The Donald Duck hypnotizing machine with IoT

Note – the full code is available on my GitHub page, so I will only illustrate portions of it here.

There is a classic story by Carl Barks, in which Donald Duck comes into possession of a hypnotizing gun. As I seem to remember it, the nephews collected cereal labels or something to get that gizmo, and while they played around with it, Donald got hypnotized with it. Inevitably he would confiscate the thing and use it for his not-so-clever purposes.

The phrase “PIM – you’re hypnotized” is a classic in Finland, everyone knows it. See the disc with the helix – it will be recreated in Blender and 3D printed. Image (c) Sanomaprint

Why I happened to remember this is that I taught myself remote control of an ESP32 and a motor, and had to figure out some method of using it. This system has a user interface on my web server, written in PHP, and the device goes over there twice a second to see what direction to spin the disc, and at what speed. I really cannot think of a simpler example for this, so let’s get started.

The evil contraption booting up

The L298H bridge

The L298H bridge is a self-contained device for running two motors, solenoids, or other such devices. You can also use a single Integrated Circuit, called L293D, if you wish, but this bridge is handy in the sense that it has connectors for all you want to hook up to it, unlike the L293D, which has to be soldered or embedded in a breadboard. You can see the L293D in action in this other 4 part blog post that drives a motor and a servo with an Android app and UDP protocol. It also has a very nice way of handling up to 12V of voltage, which is very useful for motor management – Arduinos and other such things can only deliver 5V and it’s not a good idea at all to drive motors directly.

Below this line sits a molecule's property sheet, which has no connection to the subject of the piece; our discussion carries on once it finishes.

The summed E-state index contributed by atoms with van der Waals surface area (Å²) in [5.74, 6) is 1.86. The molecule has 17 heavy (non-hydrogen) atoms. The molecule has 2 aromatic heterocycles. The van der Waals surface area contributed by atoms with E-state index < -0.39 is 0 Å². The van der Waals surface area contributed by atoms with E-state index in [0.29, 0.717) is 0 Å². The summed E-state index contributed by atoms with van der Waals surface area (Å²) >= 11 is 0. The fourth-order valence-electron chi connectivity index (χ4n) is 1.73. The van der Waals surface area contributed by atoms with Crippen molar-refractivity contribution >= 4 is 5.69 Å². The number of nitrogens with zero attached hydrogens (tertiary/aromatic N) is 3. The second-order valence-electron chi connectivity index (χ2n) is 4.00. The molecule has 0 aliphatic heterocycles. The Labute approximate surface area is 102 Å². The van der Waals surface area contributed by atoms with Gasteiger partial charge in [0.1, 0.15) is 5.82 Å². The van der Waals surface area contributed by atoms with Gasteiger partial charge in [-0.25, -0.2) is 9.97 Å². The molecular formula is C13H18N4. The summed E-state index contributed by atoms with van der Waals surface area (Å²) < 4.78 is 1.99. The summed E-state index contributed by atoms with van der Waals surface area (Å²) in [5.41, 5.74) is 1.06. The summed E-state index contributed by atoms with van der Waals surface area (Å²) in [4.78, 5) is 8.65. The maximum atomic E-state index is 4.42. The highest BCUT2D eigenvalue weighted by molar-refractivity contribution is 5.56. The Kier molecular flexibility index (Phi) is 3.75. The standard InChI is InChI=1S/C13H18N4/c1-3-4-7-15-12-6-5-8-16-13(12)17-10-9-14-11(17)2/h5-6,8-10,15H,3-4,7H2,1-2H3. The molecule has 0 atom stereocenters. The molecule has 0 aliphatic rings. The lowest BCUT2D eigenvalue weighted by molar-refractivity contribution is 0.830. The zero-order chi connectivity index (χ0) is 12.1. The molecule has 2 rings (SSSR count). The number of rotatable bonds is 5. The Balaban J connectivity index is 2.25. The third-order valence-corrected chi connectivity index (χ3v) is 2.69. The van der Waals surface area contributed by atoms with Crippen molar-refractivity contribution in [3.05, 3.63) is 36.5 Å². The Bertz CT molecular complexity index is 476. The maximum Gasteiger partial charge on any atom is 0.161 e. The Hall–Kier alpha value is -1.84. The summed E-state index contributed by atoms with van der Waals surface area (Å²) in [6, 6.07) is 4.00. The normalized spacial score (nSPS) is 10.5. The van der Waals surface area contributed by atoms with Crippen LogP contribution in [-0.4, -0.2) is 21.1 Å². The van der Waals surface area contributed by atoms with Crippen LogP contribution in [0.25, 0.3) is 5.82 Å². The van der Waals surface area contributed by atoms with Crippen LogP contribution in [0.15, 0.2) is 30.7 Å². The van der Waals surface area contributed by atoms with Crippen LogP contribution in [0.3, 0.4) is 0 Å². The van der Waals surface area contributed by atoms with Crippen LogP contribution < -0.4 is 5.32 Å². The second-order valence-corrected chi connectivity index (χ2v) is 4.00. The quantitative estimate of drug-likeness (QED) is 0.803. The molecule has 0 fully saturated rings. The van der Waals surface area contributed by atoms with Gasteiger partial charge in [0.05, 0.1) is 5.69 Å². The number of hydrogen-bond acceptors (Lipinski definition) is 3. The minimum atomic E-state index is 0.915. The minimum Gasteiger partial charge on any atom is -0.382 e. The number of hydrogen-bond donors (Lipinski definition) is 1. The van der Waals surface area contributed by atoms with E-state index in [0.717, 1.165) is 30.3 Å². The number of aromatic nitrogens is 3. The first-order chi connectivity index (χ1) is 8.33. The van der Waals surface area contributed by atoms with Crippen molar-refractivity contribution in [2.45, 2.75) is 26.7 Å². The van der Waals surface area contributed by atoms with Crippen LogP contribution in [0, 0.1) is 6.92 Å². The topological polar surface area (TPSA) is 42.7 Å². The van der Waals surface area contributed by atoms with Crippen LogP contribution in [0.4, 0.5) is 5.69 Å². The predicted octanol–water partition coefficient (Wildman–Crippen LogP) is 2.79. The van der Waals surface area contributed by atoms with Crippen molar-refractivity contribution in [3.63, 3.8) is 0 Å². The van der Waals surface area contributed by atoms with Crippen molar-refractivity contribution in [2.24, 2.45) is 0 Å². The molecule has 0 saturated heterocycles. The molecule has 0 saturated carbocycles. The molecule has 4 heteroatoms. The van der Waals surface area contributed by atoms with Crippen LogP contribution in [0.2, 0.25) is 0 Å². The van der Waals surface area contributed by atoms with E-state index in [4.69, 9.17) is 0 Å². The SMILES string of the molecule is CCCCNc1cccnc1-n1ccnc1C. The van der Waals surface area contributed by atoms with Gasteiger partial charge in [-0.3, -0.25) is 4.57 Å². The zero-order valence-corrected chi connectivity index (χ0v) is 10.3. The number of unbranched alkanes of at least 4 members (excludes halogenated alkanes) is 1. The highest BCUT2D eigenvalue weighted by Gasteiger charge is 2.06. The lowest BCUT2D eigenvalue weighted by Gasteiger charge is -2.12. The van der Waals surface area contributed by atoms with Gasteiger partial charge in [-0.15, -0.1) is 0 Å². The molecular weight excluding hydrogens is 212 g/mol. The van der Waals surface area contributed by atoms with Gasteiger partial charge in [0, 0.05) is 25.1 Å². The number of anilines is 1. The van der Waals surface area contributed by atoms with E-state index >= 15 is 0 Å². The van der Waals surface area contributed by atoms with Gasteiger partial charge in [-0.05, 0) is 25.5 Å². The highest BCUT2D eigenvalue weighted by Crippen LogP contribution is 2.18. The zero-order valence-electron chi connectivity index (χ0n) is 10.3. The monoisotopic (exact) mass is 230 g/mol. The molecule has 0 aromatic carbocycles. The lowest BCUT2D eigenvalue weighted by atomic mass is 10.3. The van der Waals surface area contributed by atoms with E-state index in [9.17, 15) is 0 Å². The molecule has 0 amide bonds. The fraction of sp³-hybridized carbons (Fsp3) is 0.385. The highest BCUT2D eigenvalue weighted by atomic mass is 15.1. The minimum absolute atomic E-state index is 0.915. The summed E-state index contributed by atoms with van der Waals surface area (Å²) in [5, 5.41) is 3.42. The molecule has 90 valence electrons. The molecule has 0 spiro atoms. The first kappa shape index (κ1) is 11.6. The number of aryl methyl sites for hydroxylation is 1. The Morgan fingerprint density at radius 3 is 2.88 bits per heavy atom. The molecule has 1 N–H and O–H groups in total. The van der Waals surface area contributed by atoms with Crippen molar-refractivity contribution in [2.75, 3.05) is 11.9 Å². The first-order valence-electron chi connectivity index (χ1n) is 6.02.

The complete set looks like this:

Image courtesy of 4tronix, Inc.

The relevant parts are the VCC, GND and 5V connectors there. To the VCC connector, plug in 9V from battery or 12V from a power adapter. The 5V is output that goes into your ESP32 VIN pin. Make sure to share the ground connector among all devices you plug in here. The other two screw connectors are for Motor 1 and Motor 2. Plug in the wires here, it doesn’t matter which way initially, as you can always reverse the wires if the motors turn the wrong way from your point of view.

The eight pins above the power management connectors are where the magic happens. You will be leading in three wires per motor from ESP32. One is ENA, short for Enable motor A, then IN1, IN2, IN3, and IN4, and ENB at the other end. There are also two 5V pins if you find them handier than the screw connector. Enable is needed to govern the power management and speed of the motor. IN1 and IN2 refer to the rotation direction of the motor, if one is HIGH and the other LOW, it turns one way, and reversed, the other. With both LOW you can be sure the motor won’t run at all.

There are two LEDs in this system too. Their purpose is to indicate the state of the evil machine. When it is booting up, and the ESP32 is connecting to the Internet, the blue LED is on. When connection is made, the blue one is turned off and the green LED turned on.

Connection scheme

Connections for one motor. If two, hook up with a similar method. The Arduino Micro is merely a placeholder, as the Fritzing scheme tool does not have an ESP32 in it

This image may help you understand how it’s connected, but this picture and seeing the code will show you the details.

ESP32, L298H, motor, and LEDS in a repurposed box – hence the mess.

The battery is just out of the picture here. Its plus wire is led via the switch to the VCC connector of the L298H. Its ground is led to the GND connector. The ESP32 VIN pin is connected to the +5V pin of the bridge, and its ground is in the bridge ground. The LED grounds go to the other ground in the ESP32, and their positive pins into ESP32 pins 4 and 15, as shown in the code snippet below. The motor1pin1 and 2 go into the respective pins on the bridge.